Just as dramatically as the debt-to-equity ratio is promising, the pattern-breaker impacting cash is questionable. That pattern-breaker is the accounts receivable account. The change in the most recent quarter is far more than a blip. From the year-end 2011 balance of $103,483,000 to the year-end 2012 balance of $108,034,000, the A/R account increased just $4,551,000, a mere 4.4%. But the increase to $156,844,000 on September 30th, 2012 for the 2013 first quarter is a drastic 45% increase over year-end 2012. From another angle, the quarterly increase is over 10 times the previous annual increase. In fact, it has taken eight years for the A/R balance to change by the amount it changed in the 2013 first quarter. Matrix addresses the difference in its quarterly reporting:
"Accounts receivable increased by $49.5 million. The accounts receivable increase is due to a higher level of business and the timing of billings particularly in the Storage Solutions and Electrical Infrastructure segments. We view this increase as a short-term fluctuation. The receivable aging categories have not deteriorated and we do not anticipate any unusual collection difficulties."
The report also states that "progress billings in accounts receivable include retentions to be collected within one year of $21.3 million." The amount as of year-end 2012 was $22.3 million. Therefore, this amount is not a new consideration. Rather, the $49.5 million is indeed additional collections yet to occur.
While Matrix Service looks like an interesting investment opportunity at first glance, there are enough broken patterns to warrant continued monitoring. If new patterns emerge in positive directions, it would be easier to speculate that with double-digit revenue growth the next five years, the share price could return to the 2008 range of $20 to $25 per share rather than the $10 to $15 range since 2009. Specifically, monitor the A/R trend to see if a pattern is developing regarding collection woes. Monitor whether the debt ratio stays low. Trouble collecting the A/R balance could force Matrix to access its revolving credit line. This is especially pertinent as it stated in November it is looking for 40% of its growth to come through acquisitions in the next five years. With assets tied up in A/R rather than as a healthy cash-on-hand balance, acquisitions will be more difficult to accomplish. It would be easy to disguise increasing A/R balances as borrowing for acquisitions.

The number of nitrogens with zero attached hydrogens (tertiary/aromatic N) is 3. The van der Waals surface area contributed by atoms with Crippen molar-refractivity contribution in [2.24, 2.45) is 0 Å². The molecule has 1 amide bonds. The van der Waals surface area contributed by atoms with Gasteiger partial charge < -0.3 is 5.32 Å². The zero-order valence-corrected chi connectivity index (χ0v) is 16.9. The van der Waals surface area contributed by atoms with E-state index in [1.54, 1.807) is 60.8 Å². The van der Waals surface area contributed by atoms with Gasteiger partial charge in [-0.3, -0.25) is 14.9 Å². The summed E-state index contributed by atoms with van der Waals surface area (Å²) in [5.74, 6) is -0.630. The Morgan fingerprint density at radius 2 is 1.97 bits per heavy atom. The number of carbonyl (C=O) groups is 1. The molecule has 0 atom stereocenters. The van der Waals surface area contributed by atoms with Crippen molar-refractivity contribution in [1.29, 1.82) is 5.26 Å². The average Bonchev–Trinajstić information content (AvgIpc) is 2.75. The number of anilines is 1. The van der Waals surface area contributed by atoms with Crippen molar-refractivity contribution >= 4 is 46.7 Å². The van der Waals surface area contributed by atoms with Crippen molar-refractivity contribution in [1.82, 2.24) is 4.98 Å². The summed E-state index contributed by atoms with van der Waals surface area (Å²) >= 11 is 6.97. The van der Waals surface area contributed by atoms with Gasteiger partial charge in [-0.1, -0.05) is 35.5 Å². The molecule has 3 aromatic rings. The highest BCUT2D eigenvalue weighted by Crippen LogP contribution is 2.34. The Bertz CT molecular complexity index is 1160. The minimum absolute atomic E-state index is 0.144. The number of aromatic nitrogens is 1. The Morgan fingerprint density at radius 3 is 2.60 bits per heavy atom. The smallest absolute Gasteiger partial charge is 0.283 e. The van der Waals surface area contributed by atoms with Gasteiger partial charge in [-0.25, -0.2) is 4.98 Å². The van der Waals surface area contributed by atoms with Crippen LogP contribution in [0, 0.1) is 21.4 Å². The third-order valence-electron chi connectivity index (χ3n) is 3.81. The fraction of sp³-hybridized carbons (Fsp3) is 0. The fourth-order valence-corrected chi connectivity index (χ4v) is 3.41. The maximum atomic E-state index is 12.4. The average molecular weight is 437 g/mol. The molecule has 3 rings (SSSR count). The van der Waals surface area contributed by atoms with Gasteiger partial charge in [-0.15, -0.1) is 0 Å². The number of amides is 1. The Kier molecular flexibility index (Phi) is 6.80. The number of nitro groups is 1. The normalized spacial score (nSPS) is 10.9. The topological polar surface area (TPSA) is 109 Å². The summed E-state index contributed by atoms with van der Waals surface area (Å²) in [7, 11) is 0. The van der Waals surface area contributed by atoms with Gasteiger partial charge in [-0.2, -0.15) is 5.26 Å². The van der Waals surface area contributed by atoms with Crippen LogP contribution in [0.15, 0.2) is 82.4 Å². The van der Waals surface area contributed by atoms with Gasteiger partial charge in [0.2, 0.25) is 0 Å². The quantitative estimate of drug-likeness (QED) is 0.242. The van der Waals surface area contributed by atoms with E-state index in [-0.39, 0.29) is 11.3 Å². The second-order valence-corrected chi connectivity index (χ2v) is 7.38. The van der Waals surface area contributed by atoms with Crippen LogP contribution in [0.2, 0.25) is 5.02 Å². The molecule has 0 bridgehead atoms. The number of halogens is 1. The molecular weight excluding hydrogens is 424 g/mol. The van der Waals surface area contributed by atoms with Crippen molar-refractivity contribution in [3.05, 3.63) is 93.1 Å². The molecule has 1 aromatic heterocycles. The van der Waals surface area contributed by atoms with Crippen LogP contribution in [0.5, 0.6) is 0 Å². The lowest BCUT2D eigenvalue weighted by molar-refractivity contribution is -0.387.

However, if cash starts to increase, A/R starts to decrease dramatically, debt stays relatively the same and Matrix continues to produce double-digit revenue growth, it will again be time to reassess its share price. But, for now, it's a puzzler and easier to be off the matrix than in the middle of it.
Disclosure: I have no positions in any stocks mentioned, and no plans to initiate any positions within the next 72 hours. I wrote this article myself, and it expresses my own opinions. I am not receiving compensation for it (other than from Seeking Alpha). I have no business relationship with any company whose stock is mentioned in this article.